Provide High Availability for a Server Running Hyper-V
Updated: October 24, 2008
Applies To: Windows Server 2008
In this scenario, the goal is to provide high availability for a server that is running the Hyper-V virtualization feature with Windows Server 2008. By using Hyper-V with the failover clustering feature, you can consolidate multiple servers (as virtual machines) on one physical server without causing that server to become a single point of failure. Instead, in the failover cluster, if the server running virtual machines fails or requires scheduled maintenance, a duplicate server makes the same virtual machines available to clients, through a process known as failover.
|When you create a failover cluster where virtual machines running on one physical server can fail over to another physical server as needed, you are clustering the physical servers and virtual machines, not the applications that are running in a given virtual machine. The failure of a physical server (a cluster node) would cause another physical server to take over support of the virtual machines, but the failure of an application within a virtual machine would not. For increased availability beyond what the failover cluster provides, implement close monitoring of the applications as well, so that you can provide a quick response if an application fails.|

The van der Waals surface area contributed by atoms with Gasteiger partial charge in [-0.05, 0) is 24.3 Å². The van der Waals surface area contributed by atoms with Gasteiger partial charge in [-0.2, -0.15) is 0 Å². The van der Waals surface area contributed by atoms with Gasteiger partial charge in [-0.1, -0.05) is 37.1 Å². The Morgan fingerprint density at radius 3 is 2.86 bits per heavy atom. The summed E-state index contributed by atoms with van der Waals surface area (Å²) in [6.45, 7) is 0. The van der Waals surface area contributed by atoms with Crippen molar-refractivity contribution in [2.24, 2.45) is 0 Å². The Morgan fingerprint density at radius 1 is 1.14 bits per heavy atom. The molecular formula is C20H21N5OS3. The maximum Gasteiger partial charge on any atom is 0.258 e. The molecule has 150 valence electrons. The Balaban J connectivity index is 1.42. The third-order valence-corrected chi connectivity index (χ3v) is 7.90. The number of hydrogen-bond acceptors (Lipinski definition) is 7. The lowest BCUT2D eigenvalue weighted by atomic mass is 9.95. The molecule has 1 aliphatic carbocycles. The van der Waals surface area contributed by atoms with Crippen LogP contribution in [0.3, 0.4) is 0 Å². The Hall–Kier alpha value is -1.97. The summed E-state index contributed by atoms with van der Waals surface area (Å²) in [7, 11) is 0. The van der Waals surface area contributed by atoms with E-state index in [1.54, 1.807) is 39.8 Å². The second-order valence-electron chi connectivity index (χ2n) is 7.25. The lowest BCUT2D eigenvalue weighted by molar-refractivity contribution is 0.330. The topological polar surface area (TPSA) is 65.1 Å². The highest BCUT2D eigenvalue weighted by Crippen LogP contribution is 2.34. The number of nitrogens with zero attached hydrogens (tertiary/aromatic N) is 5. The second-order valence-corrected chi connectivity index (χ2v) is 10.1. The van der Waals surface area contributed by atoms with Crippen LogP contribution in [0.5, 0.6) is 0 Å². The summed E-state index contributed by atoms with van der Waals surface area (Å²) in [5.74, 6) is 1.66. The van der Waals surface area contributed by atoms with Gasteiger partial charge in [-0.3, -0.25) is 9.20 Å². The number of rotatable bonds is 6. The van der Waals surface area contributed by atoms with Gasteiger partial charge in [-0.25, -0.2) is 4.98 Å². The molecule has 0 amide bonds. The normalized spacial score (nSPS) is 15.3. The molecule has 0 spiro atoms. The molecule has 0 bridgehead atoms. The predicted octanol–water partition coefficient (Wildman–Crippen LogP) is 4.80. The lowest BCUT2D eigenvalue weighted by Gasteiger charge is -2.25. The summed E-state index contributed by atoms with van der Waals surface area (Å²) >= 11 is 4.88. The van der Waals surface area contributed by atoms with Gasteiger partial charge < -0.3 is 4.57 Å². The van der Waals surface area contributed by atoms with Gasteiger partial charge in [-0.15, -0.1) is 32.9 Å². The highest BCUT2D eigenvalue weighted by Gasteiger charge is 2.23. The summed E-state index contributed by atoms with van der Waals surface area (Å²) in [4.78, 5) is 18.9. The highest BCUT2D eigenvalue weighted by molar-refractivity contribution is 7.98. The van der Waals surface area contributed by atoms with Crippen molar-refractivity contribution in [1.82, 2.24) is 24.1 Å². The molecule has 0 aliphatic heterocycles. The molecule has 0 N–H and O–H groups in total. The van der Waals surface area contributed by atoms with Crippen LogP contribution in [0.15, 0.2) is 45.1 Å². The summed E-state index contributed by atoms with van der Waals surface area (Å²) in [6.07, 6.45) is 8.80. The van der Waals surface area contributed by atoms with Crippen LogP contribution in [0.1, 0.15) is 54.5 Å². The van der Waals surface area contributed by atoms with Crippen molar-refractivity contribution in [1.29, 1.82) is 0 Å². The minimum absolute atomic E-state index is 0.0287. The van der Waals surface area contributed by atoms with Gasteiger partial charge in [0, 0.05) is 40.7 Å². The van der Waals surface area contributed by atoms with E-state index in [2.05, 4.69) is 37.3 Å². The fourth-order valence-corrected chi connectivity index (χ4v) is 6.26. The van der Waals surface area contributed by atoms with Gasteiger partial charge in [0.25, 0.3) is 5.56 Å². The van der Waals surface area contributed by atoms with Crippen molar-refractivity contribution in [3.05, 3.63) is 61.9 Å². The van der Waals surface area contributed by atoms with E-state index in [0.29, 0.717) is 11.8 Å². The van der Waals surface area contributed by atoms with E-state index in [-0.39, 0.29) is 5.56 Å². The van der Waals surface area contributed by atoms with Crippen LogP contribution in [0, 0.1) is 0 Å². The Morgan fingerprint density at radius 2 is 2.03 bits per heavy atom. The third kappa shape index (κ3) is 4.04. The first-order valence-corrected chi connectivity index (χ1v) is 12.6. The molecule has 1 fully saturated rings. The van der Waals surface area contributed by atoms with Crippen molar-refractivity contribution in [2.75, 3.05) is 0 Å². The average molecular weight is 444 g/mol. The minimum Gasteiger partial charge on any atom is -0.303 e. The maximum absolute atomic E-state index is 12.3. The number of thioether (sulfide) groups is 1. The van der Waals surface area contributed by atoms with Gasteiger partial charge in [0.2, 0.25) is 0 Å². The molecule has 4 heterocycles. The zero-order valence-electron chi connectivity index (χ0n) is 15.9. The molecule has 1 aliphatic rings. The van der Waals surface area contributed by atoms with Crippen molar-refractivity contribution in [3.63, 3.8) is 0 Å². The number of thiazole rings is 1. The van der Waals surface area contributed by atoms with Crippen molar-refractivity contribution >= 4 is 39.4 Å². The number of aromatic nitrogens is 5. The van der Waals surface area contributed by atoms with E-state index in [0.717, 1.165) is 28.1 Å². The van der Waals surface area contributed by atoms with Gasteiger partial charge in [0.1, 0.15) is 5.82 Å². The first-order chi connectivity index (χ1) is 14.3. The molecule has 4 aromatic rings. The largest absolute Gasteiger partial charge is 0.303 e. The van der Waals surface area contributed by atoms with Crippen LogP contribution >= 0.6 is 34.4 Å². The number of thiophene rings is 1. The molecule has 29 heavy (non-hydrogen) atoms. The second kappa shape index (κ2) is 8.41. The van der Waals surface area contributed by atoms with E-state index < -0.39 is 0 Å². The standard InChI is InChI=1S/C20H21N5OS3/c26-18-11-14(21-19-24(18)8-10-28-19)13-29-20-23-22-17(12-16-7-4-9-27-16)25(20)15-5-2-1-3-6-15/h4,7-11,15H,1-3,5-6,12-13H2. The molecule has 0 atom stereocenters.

For best results, for a client-server application that is supported by a virtual machine, if a user performs an action that is interrupted, the client computer should automatically retry the action. This is necessary because a user action might sometimes be performed during a failover, meaning that the action would be interrupted (briefly) while failover occurred and would require an automatic retry to complete without further user action.
For more information, see the following topics:
Design for a Failover Cluster in Which All Nodes Run Hyper-V
Requirements and Recommendations for Failover Clusters in Which All Nodes Run Hyper-V
Example, Failover Cluster in Which All Nodes Run Hyper-V
For example, A. Datum Corporation may want to provide employees at their downtown location with a server that offers applications that run on a variety of operating systems (running as virtual machines) using Hyper-V. A. Datum may want this consolidated server to achieve 99.99% availability (down for less than 1 hour per year). A. Datum is willing to closely monitor applications running on the virtual machines to ensure that they are restarted if necessary, but also wants the ability for the physical server itself to fail over to another physical server if there is a hardware failure or if routine maintenance is required.
For additional deployment goals, Identifying Your Failover Cluster Deployment Goals.